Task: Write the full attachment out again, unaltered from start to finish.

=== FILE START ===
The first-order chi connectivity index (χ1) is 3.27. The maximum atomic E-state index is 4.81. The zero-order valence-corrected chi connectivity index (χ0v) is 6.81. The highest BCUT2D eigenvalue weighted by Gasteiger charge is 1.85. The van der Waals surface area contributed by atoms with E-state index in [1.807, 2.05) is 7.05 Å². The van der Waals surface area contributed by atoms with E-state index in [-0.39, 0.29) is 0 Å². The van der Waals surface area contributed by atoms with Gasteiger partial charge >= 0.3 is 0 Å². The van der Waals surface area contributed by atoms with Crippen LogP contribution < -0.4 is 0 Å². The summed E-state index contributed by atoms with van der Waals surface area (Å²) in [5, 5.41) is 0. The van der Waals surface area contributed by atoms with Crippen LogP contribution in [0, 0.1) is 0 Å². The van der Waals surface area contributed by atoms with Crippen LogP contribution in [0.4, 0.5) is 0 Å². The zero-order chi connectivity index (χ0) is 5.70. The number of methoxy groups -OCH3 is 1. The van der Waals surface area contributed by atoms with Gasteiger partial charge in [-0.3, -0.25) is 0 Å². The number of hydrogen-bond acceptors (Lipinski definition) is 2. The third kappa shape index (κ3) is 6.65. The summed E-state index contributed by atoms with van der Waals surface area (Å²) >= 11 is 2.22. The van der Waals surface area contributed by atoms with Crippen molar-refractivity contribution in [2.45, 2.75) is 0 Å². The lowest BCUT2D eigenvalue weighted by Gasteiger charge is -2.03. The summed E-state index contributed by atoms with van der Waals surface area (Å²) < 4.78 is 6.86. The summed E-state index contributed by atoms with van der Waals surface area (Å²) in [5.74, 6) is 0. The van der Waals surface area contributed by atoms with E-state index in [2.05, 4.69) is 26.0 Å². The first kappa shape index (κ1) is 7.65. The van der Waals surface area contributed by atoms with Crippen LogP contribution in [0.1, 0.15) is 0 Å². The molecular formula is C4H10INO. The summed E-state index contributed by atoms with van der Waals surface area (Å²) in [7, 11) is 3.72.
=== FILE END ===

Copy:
The first-order chi connectivity index (χ1) is 3.27. The maximum atomic E-state index is 4.81. The zero-order valence-corrected chi connectivity index (χ0v) is 6.81. The highest BCUT2D eigenvalue weighted by Gasteiger charge is 1.85. The van der Waals surface area contributed by atoms with E-state index in [1.807, 2.05) is 7.05 Å². The van der Waals surface area contributed by atoms with E-state index in [-0.39, 0.29) is 0 Å². The van der Waals surface area contributed by atoms with Gasteiger partial charge >= 0.3 is 0 Å². The van der Waals surface area contributed by atoms with Crippen LogP contribution < -0.4 is 0 Å². The summed E-state index contributed by atoms with van der Waals surface area (Å²) in [5, 5.41) is 0. The van der Waals surface area contributed by atoms with Crippen LogP contribution in [0, 0.1) is 0 Å². The van der Waals surface area contributed by atoms with Crippen LogP contribution in [0.4, 0.5) is 0 Å². The zero-order chi connectivity index (χ0) is 5.70. The number of methoxy groups -OCH3 is 1. The van der Waals surface area contributed by atoms with Gasteiger partial charge in [-0.3, -0.25) is 0 Å². The number of hydrogen-bond acceptors (Lipinski definition) is 2. The third kappa shape index (κ3) is 6.65. The summed E-state index contributed by atoms with van der Waals surface area (Å²) >= 11 is 2.22. The van der Waals surface area contributed by atoms with Crippen molar-refractivity contribution in [2.45, 2.75) is 0 Å². The lowest BCUT2D eigenvalue weighted by Gasteiger charge is -2.03. The summed E-state index contributed by atoms with van der Waals surface area (Å²) < 4.78 is 6.86. The summed E-state index contributed by atoms with van der Waals surface area (Å²) in [5.74, 6) is 0. The van der Waals surface area contributed by atoms with E-state index in [2.05, 4.69) is 26.0 Å². The first kappa shape index (κ1) is 7.65. The van der Waals surface area contributed by atoms with Crippen LogP contribution in [0.1, 0.15) is 0 Å². The molecular formula is C4H10INO. The summed E-state index contributed by atoms with van der Waals surface area (Å²) in [7, 11) is 3.72.